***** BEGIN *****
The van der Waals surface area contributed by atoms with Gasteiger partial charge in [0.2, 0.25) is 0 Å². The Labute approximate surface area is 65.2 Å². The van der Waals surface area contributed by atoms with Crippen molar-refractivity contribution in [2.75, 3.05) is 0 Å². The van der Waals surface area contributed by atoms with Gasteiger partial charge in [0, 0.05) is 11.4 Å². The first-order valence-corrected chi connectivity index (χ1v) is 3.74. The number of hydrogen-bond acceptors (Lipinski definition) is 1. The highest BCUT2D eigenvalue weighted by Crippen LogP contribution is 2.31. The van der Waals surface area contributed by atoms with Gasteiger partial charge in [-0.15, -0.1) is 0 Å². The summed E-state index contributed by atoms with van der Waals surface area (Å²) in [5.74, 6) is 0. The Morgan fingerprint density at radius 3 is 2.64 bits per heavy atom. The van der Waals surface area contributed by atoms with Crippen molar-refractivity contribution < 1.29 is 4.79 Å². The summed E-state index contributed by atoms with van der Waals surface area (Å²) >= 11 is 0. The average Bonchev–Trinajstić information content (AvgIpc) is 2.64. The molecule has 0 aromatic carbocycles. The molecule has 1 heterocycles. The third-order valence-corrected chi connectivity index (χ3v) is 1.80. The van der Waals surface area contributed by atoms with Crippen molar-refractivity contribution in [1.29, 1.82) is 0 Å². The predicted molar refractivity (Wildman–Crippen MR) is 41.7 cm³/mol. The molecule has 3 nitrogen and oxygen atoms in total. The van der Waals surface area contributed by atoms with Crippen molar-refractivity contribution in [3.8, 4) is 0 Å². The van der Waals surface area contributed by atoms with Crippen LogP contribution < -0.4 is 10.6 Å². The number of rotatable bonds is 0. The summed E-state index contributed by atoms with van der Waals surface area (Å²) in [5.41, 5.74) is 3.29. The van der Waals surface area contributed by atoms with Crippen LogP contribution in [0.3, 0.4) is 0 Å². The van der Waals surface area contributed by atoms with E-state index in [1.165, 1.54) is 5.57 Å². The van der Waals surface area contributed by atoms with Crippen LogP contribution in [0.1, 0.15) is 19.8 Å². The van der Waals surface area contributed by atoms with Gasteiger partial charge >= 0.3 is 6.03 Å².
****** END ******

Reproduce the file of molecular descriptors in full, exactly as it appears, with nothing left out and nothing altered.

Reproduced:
The van der Waals surface area contributed by atoms with Gasteiger partial charge in [0.2, 0.25) is 0 Å². The Labute approximate surface area is 65.2 Å². The van der Waals surface area contributed by atoms with Crippen molar-refractivity contribution in [2.75, 3.05) is 0 Å². The van der Waals surface area contributed by atoms with Gasteiger partial charge in [0, 0.05) is 11.4 Å². The first-order valence-corrected chi connectivity index (χ1v) is 3.74. The number of hydrogen-bond acceptors (Lipinski definition) is 1. The highest BCUT2D eigenvalue weighted by Crippen LogP contribution is 2.31. The van der Waals surface area contributed by atoms with Gasteiger partial charge in [-0.15, -0.1) is 0 Å². The summed E-state index contributed by atoms with van der Waals surface area (Å²) in [5.74, 6) is 0. The Morgan fingerprint density at radius 3 is 2.64 bits per heavy atom. The van der Waals surface area contributed by atoms with Crippen molar-refractivity contribution < 1.29 is 4.79 Å². The summed E-state index contributed by atoms with van der Waals surface area (Å²) >= 11 is 0. The average Bonchev–Trinajstić information content (AvgIpc) is 2.64. The molecule has 0 aromatic carbocycles. The molecule has 1 heterocycles. The third-order valence-corrected chi connectivity index (χ3v) is 1.80. The van der Waals surface area contributed by atoms with Crippen molar-refractivity contribution in [1.29, 1.82) is 0 Å². The predicted molar refractivity (Wildman–Crippen MR) is 41.7 cm³/mol. The molecule has 3 nitrogen and oxygen atoms in total. The van der Waals surface area contributed by atoms with Crippen molar-refractivity contribution in [3.8, 4) is 0 Å². The van der Waals surface area contributed by atoms with Crippen LogP contribution < -0.4 is 10.6 Å². The number of rotatable bonds is 0. The summed E-state index contributed by atoms with van der Waals surface area (Å²) in [5.41, 5.74) is 3.29. The van der Waals surface area contributed by atoms with Crippen LogP contribution in [0.3, 0.4) is 0 Å². The van der Waals surface area contributed by atoms with E-state index in [1.165, 1.54) is 5.57 Å². The van der Waals surface area contributed by atoms with Crippen LogP contribution in [0.1, 0.15) is 19.8 Å². The van der Waals surface area contributed by atoms with Gasteiger partial charge >= 0.3 is 6.03 Å².